Richard Rodriguez's Autobiography Hunger of Memory Essay

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Richard Rodriguez's Autobiography "Hunger of Memory"

There exists in the majority of people a schism between their public lives and their private lives. People should desire to have their public selves match their private selves as closely as possible. A rift between the two causes nothing but pain and suffering for everyone around those people and places a heavy burden on the spirit of the ones responsible. Trust and honesty are essential to our society and the truth should be complimentary, not earned. Richard Rodriguez, a writer and public speaker, expertly illustrates his own experience with this type of double life in his autobiography, Hunger of Memory.

In the last section of Hunger of Memory “Mr. Secrets”, Rodriguez paints
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They have now been included in that deceitful little game called human interaction. It does not have to be that way; the truth can set them free.

Rodriguez’s mother asks of him, “Why do you need to tell the gringos about how divided you feel from the family?” (Rodriguez 175). She doesn’t think it right that he so freely presents the family’s private life. Why does she feel some things should remain private? What is she afraid of? Perhaps a better question is: what is she ashamed of? Rodriguez’s mother obviously feels self-conscious about certain aspects of their family life or she would not be uncomfortable with sharing the details. This cultural withdrawal, as each family pulls away from their neighbors, is one of the leading causes of the modern exclusivist viewpoint that is becoming all too common. This isolationist attitude is one of the primary causes of today’s crime rate.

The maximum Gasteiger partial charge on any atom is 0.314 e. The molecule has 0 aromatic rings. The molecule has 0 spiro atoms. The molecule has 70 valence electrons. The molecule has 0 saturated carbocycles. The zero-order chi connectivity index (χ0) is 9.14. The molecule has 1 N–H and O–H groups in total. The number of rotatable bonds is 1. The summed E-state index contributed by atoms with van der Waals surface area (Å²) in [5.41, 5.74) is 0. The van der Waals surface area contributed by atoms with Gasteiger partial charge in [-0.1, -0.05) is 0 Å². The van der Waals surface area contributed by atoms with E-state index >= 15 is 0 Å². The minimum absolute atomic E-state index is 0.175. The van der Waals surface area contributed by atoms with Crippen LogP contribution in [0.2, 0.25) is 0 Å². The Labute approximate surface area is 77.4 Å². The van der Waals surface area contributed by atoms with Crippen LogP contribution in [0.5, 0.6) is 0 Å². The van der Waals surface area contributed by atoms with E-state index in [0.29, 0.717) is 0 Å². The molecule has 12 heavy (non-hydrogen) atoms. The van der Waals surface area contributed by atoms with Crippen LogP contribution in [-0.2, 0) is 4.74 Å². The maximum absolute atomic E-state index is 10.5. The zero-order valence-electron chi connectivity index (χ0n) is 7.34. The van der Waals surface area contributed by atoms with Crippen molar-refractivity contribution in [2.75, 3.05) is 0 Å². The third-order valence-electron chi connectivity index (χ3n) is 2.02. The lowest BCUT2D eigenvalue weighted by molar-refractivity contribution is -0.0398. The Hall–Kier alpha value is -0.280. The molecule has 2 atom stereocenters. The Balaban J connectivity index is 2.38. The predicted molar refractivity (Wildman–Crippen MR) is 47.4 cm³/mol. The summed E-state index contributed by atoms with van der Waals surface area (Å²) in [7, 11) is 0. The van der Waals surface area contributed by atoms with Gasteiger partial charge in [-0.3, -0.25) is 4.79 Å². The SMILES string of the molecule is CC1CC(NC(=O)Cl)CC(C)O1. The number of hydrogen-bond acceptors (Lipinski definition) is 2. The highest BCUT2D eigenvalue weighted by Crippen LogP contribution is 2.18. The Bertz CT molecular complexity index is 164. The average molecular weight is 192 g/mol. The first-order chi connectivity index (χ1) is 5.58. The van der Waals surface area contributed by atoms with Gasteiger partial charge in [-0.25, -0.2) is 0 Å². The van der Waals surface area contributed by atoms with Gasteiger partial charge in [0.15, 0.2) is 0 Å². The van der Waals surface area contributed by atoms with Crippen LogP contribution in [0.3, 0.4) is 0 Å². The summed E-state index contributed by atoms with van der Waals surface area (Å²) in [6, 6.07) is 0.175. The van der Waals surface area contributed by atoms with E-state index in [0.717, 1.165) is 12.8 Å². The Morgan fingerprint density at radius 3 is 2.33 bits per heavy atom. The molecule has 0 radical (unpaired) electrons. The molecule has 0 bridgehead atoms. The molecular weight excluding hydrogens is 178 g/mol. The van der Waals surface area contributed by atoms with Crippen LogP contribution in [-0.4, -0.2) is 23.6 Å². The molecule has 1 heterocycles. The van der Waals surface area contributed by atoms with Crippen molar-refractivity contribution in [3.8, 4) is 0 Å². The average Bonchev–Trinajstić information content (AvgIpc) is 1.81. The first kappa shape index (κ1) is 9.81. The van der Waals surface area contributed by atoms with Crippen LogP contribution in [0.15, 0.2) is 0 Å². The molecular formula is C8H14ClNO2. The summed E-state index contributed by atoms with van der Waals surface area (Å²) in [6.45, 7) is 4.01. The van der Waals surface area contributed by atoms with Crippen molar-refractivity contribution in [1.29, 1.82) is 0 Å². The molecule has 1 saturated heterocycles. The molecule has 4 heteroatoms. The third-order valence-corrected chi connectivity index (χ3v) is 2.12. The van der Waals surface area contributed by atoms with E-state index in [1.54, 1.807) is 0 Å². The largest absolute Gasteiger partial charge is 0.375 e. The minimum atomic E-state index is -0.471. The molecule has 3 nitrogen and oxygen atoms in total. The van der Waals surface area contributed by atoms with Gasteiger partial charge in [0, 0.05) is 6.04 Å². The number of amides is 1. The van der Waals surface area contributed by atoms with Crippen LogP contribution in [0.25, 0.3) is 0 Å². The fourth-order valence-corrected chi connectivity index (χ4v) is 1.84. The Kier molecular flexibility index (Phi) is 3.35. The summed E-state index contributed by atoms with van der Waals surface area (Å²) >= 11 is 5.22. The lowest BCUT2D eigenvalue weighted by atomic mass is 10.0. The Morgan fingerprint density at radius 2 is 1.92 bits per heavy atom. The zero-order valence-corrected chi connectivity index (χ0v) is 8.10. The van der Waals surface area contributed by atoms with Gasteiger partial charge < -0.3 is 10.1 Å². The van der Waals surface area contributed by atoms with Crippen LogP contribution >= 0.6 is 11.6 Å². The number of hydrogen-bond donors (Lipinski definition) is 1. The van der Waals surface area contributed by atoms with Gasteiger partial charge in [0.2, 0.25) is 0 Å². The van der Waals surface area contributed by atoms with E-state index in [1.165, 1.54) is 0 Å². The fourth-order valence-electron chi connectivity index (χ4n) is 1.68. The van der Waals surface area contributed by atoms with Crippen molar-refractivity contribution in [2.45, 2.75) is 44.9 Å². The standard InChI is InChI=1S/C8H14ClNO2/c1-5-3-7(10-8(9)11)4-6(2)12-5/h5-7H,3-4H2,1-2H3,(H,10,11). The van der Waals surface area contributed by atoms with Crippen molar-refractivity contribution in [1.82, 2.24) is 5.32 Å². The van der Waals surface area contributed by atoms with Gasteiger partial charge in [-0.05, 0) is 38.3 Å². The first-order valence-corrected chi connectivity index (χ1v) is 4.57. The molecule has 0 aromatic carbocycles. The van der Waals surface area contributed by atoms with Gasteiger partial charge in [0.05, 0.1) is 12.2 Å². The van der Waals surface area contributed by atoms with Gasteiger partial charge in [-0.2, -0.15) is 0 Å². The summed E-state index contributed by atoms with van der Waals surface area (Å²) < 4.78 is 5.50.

Rodriguez states that his “mother must use a high pitched tone of voice when she addresses people that are not relatives” (177). This demonstrates that strangers, even sons/daughters-in-law were never included in the same group as relatives. Imagine how trying that would be for a young fiancée that desperately wanted to feel like part of the family but never could? Later, Rodriguez’s mother asks what Psychiatry is. His answer involves Freud, analysis, and clinically trained listeners to which she replies, “You mean that people tell a psychiatrist about their personal lives?” (183). Would
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